Colorado Public Works Journal, Summer 2021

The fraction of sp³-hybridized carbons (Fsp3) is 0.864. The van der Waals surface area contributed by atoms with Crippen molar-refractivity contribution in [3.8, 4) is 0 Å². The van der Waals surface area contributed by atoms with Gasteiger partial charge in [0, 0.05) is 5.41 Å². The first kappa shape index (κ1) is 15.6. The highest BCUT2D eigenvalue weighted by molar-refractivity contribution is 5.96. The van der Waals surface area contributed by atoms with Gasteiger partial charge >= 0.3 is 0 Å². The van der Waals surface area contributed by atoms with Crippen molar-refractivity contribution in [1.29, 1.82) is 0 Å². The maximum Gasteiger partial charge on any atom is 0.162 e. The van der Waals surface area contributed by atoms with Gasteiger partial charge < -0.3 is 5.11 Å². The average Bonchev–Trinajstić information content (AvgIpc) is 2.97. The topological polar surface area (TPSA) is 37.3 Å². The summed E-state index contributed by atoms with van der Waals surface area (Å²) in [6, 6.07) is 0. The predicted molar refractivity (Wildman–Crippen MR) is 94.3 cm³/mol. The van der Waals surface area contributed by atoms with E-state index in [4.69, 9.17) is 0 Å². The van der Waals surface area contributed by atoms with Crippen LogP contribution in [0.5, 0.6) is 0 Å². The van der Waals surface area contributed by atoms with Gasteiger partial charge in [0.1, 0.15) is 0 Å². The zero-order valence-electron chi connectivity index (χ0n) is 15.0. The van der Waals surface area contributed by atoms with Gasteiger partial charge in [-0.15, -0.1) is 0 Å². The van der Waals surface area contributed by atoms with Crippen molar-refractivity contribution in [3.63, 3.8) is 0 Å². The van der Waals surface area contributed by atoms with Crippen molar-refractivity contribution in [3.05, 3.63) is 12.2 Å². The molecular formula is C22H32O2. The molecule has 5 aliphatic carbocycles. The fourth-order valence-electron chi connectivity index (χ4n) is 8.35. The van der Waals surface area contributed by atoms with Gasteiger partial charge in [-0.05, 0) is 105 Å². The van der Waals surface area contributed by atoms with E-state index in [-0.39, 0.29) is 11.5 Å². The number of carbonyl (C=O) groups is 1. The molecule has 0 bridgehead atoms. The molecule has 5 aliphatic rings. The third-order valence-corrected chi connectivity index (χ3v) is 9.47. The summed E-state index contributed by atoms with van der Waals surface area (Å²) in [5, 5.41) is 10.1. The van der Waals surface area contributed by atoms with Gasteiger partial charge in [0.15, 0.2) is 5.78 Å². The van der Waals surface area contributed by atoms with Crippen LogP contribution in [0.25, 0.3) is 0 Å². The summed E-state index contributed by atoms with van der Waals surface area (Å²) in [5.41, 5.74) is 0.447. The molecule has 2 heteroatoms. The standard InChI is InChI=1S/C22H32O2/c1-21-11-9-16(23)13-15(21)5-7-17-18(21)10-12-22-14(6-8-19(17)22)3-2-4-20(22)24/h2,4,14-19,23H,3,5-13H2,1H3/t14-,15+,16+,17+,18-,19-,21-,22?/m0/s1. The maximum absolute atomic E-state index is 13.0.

Advocacy Update for 2021 Colorado Legislative Session ACEC ENGINEERING FORWARD Marilen Reimer The 2021 Legislative Session proved to be ACEC Colorado’s busiest in its 65-year history. Two big themes dominated this session: 1. The pursuit of new and sustainable revenue streams to fund transportation projects, and 2. The exploration of pathways to meet Colorado’s goals to reduce greenhouse gas emissions. Below is a synopsis of a few bills that met these key legislative themes. After many years of trying, both through the legislative process and on the ballot, Senate Bill (SB) 21-260: Sustain- ability Of The Transportation System finally outlines new fund- ing streams and enterprises that will be supported by fees to fund Colorado’s transportation infrastructure of the future and to reduce greenhouse gas emissions. Besides the new fees that will generate about $3.8 billion, the legislature also com- mitted about $1.5 billion from the general fund and stimulus dollars over 11 years. ACEC Colorado has offered to work with the Colorado Department of Transportation (CDOT) re- garding Section 30 of this bill and its environmental impacts on capacity projects. Although SB21-165: CDOT Project Pro- curement Methods was defeated because it would have lim- ited CDOT’s ability to use alternative delivery methods, elements of SB21-165 were added to SB21-260 to include meetings to inform the public and the industry regarding the selection of a particular alternative delivery method and the posting of that information on the CDOT website. HB21-1303: Global Warming Potential for Public Project Ma- terials contains measures to limit the global warming potential for certain materials used in vertical and horizontal public proj- ects. ACEC Colorado represented both sectors of our mem- bership, including the horizontal and vertical construction sectors, along with many stakeholders that provided valuable input to guide the Office of the State Architect and CDOT in developing policies and processes to reduce carbon-embed- ded materials in projects. One bill that ACEC Colorado contested a portion of in its orig- inal form, includes SB21-262: Special District Transparency that was intended to provide more transparency for special districts. These metro districts were first created in Colorado several years ago to accommodate an increasing population with limited funds for infrastructure. It goes without saying that ACEC Colorado is a proponent of transparency and account- ability, but this bill contained language that went well beyond that. SB21-262 originally required that prior to payment or reim- bursement of the advance of funds by the special district, a Colorado professional engineer (PE) would prepare a written certification attesting to reasonable costs of public improve- ments compared to market conditions, and if those public im- provements had been constructed in substantial compliance with construction plans and any applicable construction stan- dards at the time of construction. These requirements would have gone against the PE’s Practice Act and the State Board of Licensure for Architects, Professional Engineers & Profes- sional Land Surveyors Rules. The certification requirement would have also provided uncertainty for firms doing that work because of its possible impact on the firms’ professional liability insurance. We are thankful that the bill sponsors heard our concerns and removed Section 5 of the SB21-262 bill. We are very grateful to our numerous members, committees and staff who assisted in developing talking points, reached out to legislators and other stakeholders, and testified at com- mittee hearings to provide consulting engineers’ perspectives on the effects of legislation on their businesses, the state and Colorado communities. Although the session sine die on June 8, ACEC Colorado is already preparing for the upcoming coordination that is needed to work with agencies and stake- holders on the implementation of these new laws. The author Marilen Reimer is executive director of the American Council of Engineering Companies (ACEC) of Colorado. She can be reached at 60 | Colorado Public Works Journal